Anybody Here Seen Frenchie?

Anybody Here Seen Frenchie?
Age Range
Release Date
February 15, 2022
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This middle-grade book is about an unusual friendship between a sensitive, eccentric girl and the nonverbal boy she looks out for, until she makes a mistake and her friend goes missing; it explores how communication occurs through something much greater than spoken words.

Editor review

1 review
Riveting Tale of Friendship
Overall rating
Plot/Characters/Writing Style
Illustrations/Photos (if applicable)
Aurora lives with her parents and toddler brother, Cedar, in a small town in Maine. They are neighbors with classmate Frenchie and his mother Gina, and Aurora and Frenchie have a devloted but unusual friendship. Both are on the Autism spectrum, but while Frenchie is nonverbal and methodical, Aurora is overly talkative and struggles with impluse control. She understands his quirks, knows why he is so attached to the needlepoint purse he carries pictures of birds in, and advocates for him in school. She is alarmed when the two are not assigned to the same class, although Frenchie does now have an aide, Mr. Menkis, to help him navigate the new school year. Aurora tries to make some new friends (other than Darlene, who is also quirky and frequently thrust into Aurora's sphere, but whom she dislikes), but also tries to include Frenchie. It's an awkward balance, and when Gina and Aurora's writer mother go to a spa in order to do an article, the daily routine is undone. Aurora is distracted going into the building, and Frenchie, who was right behind her, doesn't show up to class. The school goes into lock down, Aurora is questioned by the police, and the search begins. The book is told from the view point of Aurora, Frenchie, and many others in the town who come into contact with Frenchie at various times. The entire town gets drawn in to the search in the wooded surrounding areas, and Aurora tries to put herself into her friend's shoes to try to understand where he might be. Will Frenchie be located before he comes to grief?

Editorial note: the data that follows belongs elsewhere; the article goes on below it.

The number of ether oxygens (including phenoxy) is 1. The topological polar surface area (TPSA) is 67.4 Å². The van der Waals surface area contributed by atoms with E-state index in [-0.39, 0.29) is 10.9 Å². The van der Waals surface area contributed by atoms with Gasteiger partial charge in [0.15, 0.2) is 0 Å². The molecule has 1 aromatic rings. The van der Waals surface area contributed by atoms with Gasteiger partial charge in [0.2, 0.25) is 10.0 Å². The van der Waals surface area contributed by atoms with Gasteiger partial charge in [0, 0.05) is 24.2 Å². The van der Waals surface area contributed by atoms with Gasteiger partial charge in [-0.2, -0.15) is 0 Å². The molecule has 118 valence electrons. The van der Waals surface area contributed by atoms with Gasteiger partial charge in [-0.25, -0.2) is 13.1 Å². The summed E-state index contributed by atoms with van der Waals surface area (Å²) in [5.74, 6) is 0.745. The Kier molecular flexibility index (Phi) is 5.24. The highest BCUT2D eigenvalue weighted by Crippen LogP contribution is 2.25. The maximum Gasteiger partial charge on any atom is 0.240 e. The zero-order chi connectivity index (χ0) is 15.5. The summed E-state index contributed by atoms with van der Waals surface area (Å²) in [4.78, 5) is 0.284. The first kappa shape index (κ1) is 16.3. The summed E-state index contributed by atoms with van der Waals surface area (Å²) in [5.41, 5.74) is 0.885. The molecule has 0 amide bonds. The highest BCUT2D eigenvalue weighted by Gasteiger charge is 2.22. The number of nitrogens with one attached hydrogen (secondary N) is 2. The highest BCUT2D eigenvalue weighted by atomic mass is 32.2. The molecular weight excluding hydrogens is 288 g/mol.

Good Points
Like Connor's The Truth as Told by Mason Buttle (2018), Has Anybody Here Seen Frenchie? offers a bit of a mystery set in a particular landscape, concerning neurodivergent characters. Aurora's outbursts and Frenchie's wordless contemplation are both sides of the Autism spectrum I have seen in students in our unit classroom, and both are treated sympathetically. Like those in Martin's Rain Reign (2014) or Baskin's Anything But Typical, these representations offer a window into another way of seeing the world that is valuable to neurotypical students who might be trying to understand classmates who see the world differently than they do.

The sense of community is also fantastic, and we see everyone from a neighbor who coaches baseball to a thrift store owner, to teachers and others in Aurora and Frenchie's circle. The methodical description of how to search for someone who is missing was oddly compelling, and the fact that the community rallied together was gret to see.

Throughout the story, a piebald deer appears as an almost mythical character, which goes along well with Connor's lyrical writing. I felt like there was much deeper symbolism to this animal, as well as with Frenchie's interest in birds, that I didn't take the time to sort out, but would make for interesting group discussions.

Connor is a strong writer who always puts an interesting twist on stories, from the parental neglect in Waiting for Normal (2008) to a world wide gas shortage in Crunch (2010) to a tween living with an incarcerated parent in All Rise for the Honorable Perry T. Cook (2016), and Anybody Here Seen Frenchie? is also a nuanced examination of children living with and working through sometimes challenging experiences.
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